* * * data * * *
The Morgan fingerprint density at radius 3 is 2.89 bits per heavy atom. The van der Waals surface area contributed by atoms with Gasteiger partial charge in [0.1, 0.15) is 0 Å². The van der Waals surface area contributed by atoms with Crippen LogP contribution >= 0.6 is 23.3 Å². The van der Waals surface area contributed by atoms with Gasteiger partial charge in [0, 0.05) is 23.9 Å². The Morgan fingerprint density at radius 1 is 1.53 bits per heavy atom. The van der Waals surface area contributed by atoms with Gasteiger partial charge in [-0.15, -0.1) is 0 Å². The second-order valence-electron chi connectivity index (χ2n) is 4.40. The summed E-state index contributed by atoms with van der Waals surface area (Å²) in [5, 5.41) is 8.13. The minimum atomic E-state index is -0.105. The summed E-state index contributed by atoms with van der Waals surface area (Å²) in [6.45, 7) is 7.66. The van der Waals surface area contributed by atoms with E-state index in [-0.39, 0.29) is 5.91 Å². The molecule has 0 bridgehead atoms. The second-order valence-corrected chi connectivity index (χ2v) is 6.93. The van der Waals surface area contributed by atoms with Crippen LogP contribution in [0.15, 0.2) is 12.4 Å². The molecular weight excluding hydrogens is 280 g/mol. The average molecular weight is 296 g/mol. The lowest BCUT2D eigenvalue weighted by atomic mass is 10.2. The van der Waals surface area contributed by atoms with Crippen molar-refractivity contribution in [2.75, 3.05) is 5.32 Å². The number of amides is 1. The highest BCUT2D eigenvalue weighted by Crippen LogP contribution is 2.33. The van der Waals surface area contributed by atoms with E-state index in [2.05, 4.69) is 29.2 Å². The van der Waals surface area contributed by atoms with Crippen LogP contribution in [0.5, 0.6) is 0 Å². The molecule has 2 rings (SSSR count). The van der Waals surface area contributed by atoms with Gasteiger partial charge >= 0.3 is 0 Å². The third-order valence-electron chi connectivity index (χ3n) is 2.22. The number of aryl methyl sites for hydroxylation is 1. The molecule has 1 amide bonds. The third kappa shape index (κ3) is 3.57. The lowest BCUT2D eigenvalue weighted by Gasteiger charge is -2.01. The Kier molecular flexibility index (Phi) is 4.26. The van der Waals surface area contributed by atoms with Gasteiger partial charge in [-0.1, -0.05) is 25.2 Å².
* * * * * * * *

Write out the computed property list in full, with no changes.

The Morgan fingerprint density at radius 3 is 2.89 bits per heavy atom. The van der Waals surface area contributed by atoms with Gasteiger partial charge in [0.1, 0.15) is 0 Å². The van der Waals surface area contributed by atoms with Crippen LogP contribution >= 0.6 is 23.3 Å². The van der Waals surface area contributed by atoms with Gasteiger partial charge in [0, 0.05) is 23.9 Å². The Morgan fingerprint density at radius 1 is 1.53 bits per heavy atom. The van der Waals surface area contributed by atoms with Gasteiger partial charge in [-0.15, -0.1) is 0 Å². The second-order valence-electron chi connectivity index (χ2n) is 4.40. The summed E-state index contributed by atoms with van der Waals surface area (Å²) in [5, 5.41) is 8.13. The minimum atomic E-state index is -0.105. The summed E-state index contributed by atoms with van der Waals surface area (Å²) in [6.45, 7) is 7.66. The van der Waals surface area contributed by atoms with E-state index in [-0.39, 0.29) is 5.91 Å². The molecule has 0 bridgehead atoms. The second-order valence-corrected chi connectivity index (χ2v) is 6.93. The van der Waals surface area contributed by atoms with Crippen LogP contribution in [0.15, 0.2) is 12.4 Å². The molecular weight excluding hydrogens is 280 g/mol. The average molecular weight is 296 g/mol. The lowest BCUT2D eigenvalue weighted by atomic mass is 10.2. The van der Waals surface area contributed by atoms with Crippen molar-refractivity contribution in [2.75, 3.05) is 5.32 Å². The number of amides is 1. The highest BCUT2D eigenvalue weighted by Crippen LogP contribution is 2.33. The van der Waals surface area contributed by atoms with E-state index in [2.05, 4.69) is 29.2 Å². The van der Waals surface area contributed by atoms with Crippen LogP contribution in [0.5, 0.6) is 0 Å². The molecule has 2 rings (SSSR count). The van der Waals surface area contributed by atoms with Gasteiger partial charge >= 0.3 is 0 Å². The third-order valence-electron chi connectivity index (χ3n) is 2.22. The number of aryl methyl sites for hydroxylation is 1. The molecule has 1 amide bonds. The third kappa shape index (κ3) is 3.57. The lowest BCUT2D eigenvalue weighted by Gasteiger charge is -2.01. The Kier molecular flexibility index (Phi) is 4.26. The van der Waals surface area contributed by atoms with Gasteiger partial charge in [-0.1, -0.05) is 25.2 Å².